Originally Posted by NewForce
No wonder.. but since you'd know the logic, I couldn't understand why you're basing off with just the techinical facts. do you thing they're useful for your logics? Fyi, programming + digital + techinical specs does not add up to a good sound.
No, I don't think we need another thread for such discussion, since we're coming from different understanding. Basically you can continue sticked with technical theory facts, where I continue to enjoy my practical experience. Whether you are right or I am right it just doesn't matter or to be bother with. That's good things about this world, we can choose to have different opinions to sticked with.
I agree. And all that matters is that we both enjoy our music. But I was trying to make the distinction between "hearing a difference" and "hearing a difference because of a lossless format". That is all. You very well can be hearing a difference, in fact, you probably are. But the point was that it was not the lossless that is causing the difference.
The most common problem, as we discussed is "ripping" the cd. But here's the catch. When you rip with any software, it first "rips" the audio to an uncompressed file. The lossless compression will be an EXACT copy of the file when it is decompressed. But if you are in fact hearing a difference between say a CD and lossless file, it isn't the lossless file. The difference would have happened during the rip to the uncompressed file. That's what I want to make clear. Now, going back, that is a result of hardware, for example the cd-drive, or software, for example ripping with EAC. Neither of those have an effect on the quality of converting a file to lossless. If you lost quality at those stages the quality is gone and you'll never get it back. But when you make the file a lossless file, you are getting exactly what you put into it.
Perhaps that makes it more clear? I would use ripping software that does multiple pass error correction. This should resolve the issue. Unless the disc is really scratched, but that is an issue in itself. Also, most people don't realize that every single time you play a cd on a stand alone cd player, there may be different errors, and the player is designed to mask those errors by different methods, but that is because the CD has to be read fast enough to playback in real time. But the point is, it is the hardware causing the errors. Depending on your hardware, it might actually be MORE accurate to rip a song to your computer and make it a lossless file than it would be to play the song back on your car or home cd player, because the computer can make multiple passes to remove all of the errors, because it will rip the cd slowly.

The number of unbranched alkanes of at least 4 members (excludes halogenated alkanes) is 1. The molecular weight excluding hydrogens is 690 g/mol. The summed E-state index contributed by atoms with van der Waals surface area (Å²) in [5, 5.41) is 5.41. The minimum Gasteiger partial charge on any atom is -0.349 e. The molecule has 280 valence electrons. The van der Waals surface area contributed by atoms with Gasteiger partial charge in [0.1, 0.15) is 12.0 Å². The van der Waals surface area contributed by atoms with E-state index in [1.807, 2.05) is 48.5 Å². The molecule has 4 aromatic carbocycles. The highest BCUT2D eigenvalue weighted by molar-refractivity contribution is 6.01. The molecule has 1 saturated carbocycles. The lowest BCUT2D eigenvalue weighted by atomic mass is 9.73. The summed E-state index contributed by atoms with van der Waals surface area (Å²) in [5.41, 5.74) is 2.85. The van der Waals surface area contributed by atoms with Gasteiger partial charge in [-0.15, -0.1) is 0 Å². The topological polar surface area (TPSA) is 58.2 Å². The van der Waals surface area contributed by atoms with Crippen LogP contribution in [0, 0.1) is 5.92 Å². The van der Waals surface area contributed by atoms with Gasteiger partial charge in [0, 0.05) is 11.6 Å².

But again, none of this really matters for the point I was making. The differences you hear might be real, but it isn't because of lossless. What you put into a lossless file will be identical to what you put out. A good test of this is to compare a song ripped to an uncompressed file and then manually convert that to a lossless flac file. Those files are then identical in sound quality, and you can't tell a difference in a double blind test. If you are comparing the CD playback to the lossless playback, depending on your cd player there might be errors and the lossless would actually sound better... :-) If you're computer cd-rom is bad or low quality and your software doesn't do multi pass error correction you might get files that sound worse than a good cd player. But again, that would be hardware problems or software settings, not the lossless compression.
Anyhow, I would stress that everyone should enjoy the music first and foremost. :-) That's what all this technology is for right? :-P
Edited by luisdent - 12/14/12 at 11:10pm